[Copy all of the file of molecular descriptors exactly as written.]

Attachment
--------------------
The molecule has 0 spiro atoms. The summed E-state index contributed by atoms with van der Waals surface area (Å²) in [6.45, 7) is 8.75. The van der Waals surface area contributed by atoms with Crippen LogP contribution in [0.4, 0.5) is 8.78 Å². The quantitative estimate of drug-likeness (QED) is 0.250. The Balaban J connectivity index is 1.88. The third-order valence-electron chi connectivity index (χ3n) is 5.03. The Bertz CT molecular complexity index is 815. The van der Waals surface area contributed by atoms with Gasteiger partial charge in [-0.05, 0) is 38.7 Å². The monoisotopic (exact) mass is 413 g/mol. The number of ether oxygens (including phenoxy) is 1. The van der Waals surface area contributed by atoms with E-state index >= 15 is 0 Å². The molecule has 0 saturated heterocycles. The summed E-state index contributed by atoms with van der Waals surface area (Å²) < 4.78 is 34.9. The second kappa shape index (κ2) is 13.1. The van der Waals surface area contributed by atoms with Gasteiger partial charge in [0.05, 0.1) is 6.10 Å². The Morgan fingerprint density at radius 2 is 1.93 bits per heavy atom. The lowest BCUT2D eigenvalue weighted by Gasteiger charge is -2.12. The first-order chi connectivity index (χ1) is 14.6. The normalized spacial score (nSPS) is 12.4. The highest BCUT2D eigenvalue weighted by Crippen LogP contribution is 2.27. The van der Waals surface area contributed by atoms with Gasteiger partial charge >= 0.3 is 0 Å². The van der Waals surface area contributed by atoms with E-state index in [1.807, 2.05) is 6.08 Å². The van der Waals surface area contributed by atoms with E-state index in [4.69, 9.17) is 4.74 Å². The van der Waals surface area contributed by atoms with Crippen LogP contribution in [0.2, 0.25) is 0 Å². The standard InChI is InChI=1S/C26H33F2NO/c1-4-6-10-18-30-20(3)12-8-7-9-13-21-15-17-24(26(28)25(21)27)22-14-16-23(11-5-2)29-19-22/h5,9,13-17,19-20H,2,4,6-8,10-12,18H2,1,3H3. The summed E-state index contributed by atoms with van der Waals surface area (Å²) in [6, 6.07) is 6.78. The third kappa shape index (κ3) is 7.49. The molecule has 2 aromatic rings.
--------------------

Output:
The molecule has 0 spiro atoms. The summed E-state index contributed by atoms with van der Waals surface area (Å²) in [6.45, 7) is 8.75. The van der Waals surface area contributed by atoms with Crippen LogP contribution in [0.4, 0.5) is 8.78 Å². The quantitative estimate of drug-likeness (QED) is 0.250. The Balaban J connectivity index is 1.88. The third-order valence-electron chi connectivity index (χ3n) is 5.03. The Bertz CT molecular complexity index is 815. The van der Waals surface area contributed by atoms with Gasteiger partial charge in [-0.05, 0) is 38.7 Å². The monoisotopic (exact) mass is 413 g/mol. The number of ether oxygens (including phenoxy) is 1. The van der Waals surface area contributed by atoms with E-state index >= 15 is 0 Å². The molecule has 0 saturated heterocycles. The summed E-state index contributed by atoms with van der Waals surface area (Å²) < 4.78 is 34.9. The second kappa shape index (κ2) is 13.1. The van der Waals surface area contributed by atoms with Gasteiger partial charge in [0.05, 0.1) is 6.10 Å². The Morgan fingerprint density at radius 2 is 1.93 bits per heavy atom. The lowest BCUT2D eigenvalue weighted by Gasteiger charge is -2.12. The first-order chi connectivity index (χ1) is 14.6. The normalized spacial score (nSPS) is 12.4. The highest BCUT2D eigenvalue weighted by Crippen LogP contribution is 2.27. The van der Waals surface area contributed by atoms with Gasteiger partial charge >= 0.3 is 0 Å². The van der Waals surface area contributed by atoms with E-state index in [1.807, 2.05) is 6.08 Å². The van der Waals surface area contributed by atoms with E-state index in [4.69, 9.17) is 4.74 Å². The van der Waals surface area contributed by atoms with Crippen LogP contribution in [0.2, 0.25) is 0 Å². The standard InChI is InChI=1S/C26H33F2NO/c1-4-6-10-18-30-20(3)12-8-7-9-13-21-15-17-24(26(28)25(21)27)22-14-16-23(11-5-2)29-19-22/h5,9,13-17,19-20H,2,4,6-8,10-12,18H2,1,3H3. The summed E-state index contributed by atoms with van der Waals surface area (Å²) in [6, 6.07) is 6.78. The third kappa shape index (κ3) is 7.49. The molecule has 2 aromatic rings.